Archives for October 2013

The Amazing “Scale of the Universe 2” interactive Graphic.

Scale of the Universe 2.

Scale of the Uni­verse 2.

Dara O’Briain’s Sci­ence Club had its sec­ond series on BBC2 over the sum­mer. Impres­sive­ly, he man­aged to keep it gen­uine­ly infor­ma­tive and fun with­out ever becom­ing patronizing.

Like a num­ber of his fel­low BBC2 and 4 pre­sen­ters, most notably Bri­an Cox and Jim Al-Khalili, he refus­es to dilute any of the sci­ence, whilst insist­ing on mak­ing it all as acces­si­ble as pos­si­ble. And he’s ably assist­ed by fel­low pre­sen­ters Mark Miodown­ik, whose recent book Stuff Mat­ters got rave reviews, includ­ing this one from The Guardian.

The BBC2 Science Club team.

The BBC2 Sci­ence Club team.

And by Helen Czer­s­ki, who gives the impres­sion that she knows that the top­ic she is cov­er­ing is fas­ci­nat­ing, but is resigned to the real­i­ty that none of us will be able to fol­low what she has to tell us about it. Which, need­less to say, makes what she has to say all the more appealing.

One of the side­bar top­ics that O’Briain cov­ered dur­ing the sum­mer was an amaz­ing info graph­ic that went qui­et­ly viral about a year ago. The rea­sons that it gen­er­at­ed so much inter­est were twofold.

First, it real­ly is a bril­liant graph­ic. You scroll in and out, from the small­est things in the uni­verse at the length of the Planck Con­stant at 10 to the minus 35 of a meter, to galax­ies, neb­u­la and the entire observ­able uni­verse. And it’s all per­fect­ly to scale.

Jim Al-Khalili's "Science And Islam".

Jim Al-Khalil­i’s “Sci­ence And Islam”.

Pre­dictably, I (and I should imag­ine many oth­ers beside) spent a num­ber of hours look­ing things up, con­vinced that they’d made a mis­take. But no, the Earth real­ly is that close in size to Venus, like­wise Nep­tune to Uranus. Have a look at the Scale of the Uni­verse 2 here. It’s addictive.

Although of course Apple won’t let you use Flash, so you won’t be able to fool around with it if you’re using an iPhone or Pad. But you can see how the whole thing works on them here.

Sec­ond, even more remark­ably, the whole thing was put togeth­er by Cary Huang,  a 14 year old school boy from – where else – Cal­i­for­nia, togeth­er with his twin broth­er Michael. For Fun. It wasn’t even a school project. All it took was the Inter­net and a pair of infi­nite­ly curi­ous minds. There’s an excel­lent overview and inter­view with them by David J. Hill on the Sin­gu­lar­i­ty Hub here.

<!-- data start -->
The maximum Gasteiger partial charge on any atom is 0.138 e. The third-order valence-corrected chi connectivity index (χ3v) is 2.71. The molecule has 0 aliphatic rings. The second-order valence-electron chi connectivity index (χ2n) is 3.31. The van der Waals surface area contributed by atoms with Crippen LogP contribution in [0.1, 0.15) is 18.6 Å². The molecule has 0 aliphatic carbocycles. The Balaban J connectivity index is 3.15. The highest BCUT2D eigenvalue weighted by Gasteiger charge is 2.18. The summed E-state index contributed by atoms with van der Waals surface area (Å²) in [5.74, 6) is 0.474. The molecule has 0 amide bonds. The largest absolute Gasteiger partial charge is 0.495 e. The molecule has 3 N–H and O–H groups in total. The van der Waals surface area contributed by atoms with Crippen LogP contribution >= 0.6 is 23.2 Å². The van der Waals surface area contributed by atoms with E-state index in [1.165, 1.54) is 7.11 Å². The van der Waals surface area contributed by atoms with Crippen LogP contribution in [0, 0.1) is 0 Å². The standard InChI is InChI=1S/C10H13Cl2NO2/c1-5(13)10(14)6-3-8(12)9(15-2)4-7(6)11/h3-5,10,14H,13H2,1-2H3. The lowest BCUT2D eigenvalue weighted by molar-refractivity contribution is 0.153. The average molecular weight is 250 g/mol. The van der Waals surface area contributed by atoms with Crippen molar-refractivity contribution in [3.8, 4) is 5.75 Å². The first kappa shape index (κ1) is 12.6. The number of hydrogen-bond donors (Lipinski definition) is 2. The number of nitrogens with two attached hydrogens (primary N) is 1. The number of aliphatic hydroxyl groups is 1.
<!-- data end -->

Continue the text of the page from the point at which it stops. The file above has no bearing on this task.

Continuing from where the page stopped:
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Masters Of Sex” and the death of the Soap Opera.

Masters Of Sex.

Mas­ters Of Sex.

The Sopra­nos, Break­ing Bad, The Wire, Mad Men, Home­land, The Shield, The Killing, The Returned reviewed here, Top Boy reviewed here, our own Love/Hate, 24, Board­walk Empire, Dead­wood, House Of Cards, Six Feet Under, Lost, Game Of Thrones, Glee, Buffy, and Agents Of S.H.I.E.L.D. reviewed here.

They all give us believ­able char­ac­ters in a rec­og­niz­able world that you real­ly want to invest your time in. Because what they are all about is the rela­tion­ships that are forged between the indi­vid­u­als who live there, and the bril­liant­ly told sto­ries that con­nect them and bring them all into conflict.

In oth­er words, they all do what soaps used to do in days gone by. Except they’re much, much bet­ter writ­ten, act­ed, direct­ed and produced.

Mad Men.

Mad Men.

Which isn’t mere­ly because they all have far more mon­ey to spend than a con­ven­tion­al soap ever did. Rather, it’s a reflec­tion of the rad­i­cal trans­for­ma­tion that tele­vi­sion had under­gone over the last decade or so. It’s part of what’s come to be called box set cul­ture.

Tele­vi­sion pro­grammes have to be so good today, that they demand to be seen on our ever larg­er and loud­er tele­vi­sion sets. So that down­load­ing them or stream­ing them onto your phone just isn’t going to be enough.

Not only that, they have to be so good, so remark­able, and to gen­er­ate so much talk and inter­est, so much noise,  that you’re going to feel an uncon­trol­lable urge to buy the box set and watch them all again. So good in fact, that when then they’re all repeat­ed, repeat­ed­ly on cable and satel­lite, you’ll hap­pi­ly watch them all again.

On the job.

On the job.

The lat­est in the cur­rent line of Olympian tele­vi­sion is Mas­ters of Sex. Based on a rev­o­lu­tion­ary study into sex­u­al mores and mechan­ics in the late 50s and 60s, it revolves around Michael Sheen as the sex­u­al­ly prud­ish but sci­en­tif­i­cal­ly dri­ven doc­tor, and the part­ner­ship he strikes up with the sex­u­al­ly lib­er­at­ed but com­plete­ly unqual­i­fied Lizzy Caplan, who he takes on as his assistant.

He by the way is called Mas­ters, and she Vir­ginia. Which could eas­i­ly have been an exam­ple of how clev­er­ly yet sim­ply the dif­fer­ent dynam­ics of sex­u­al pol­i­tics are delved into and invert­ed on the show. But that real­ly was what they were called.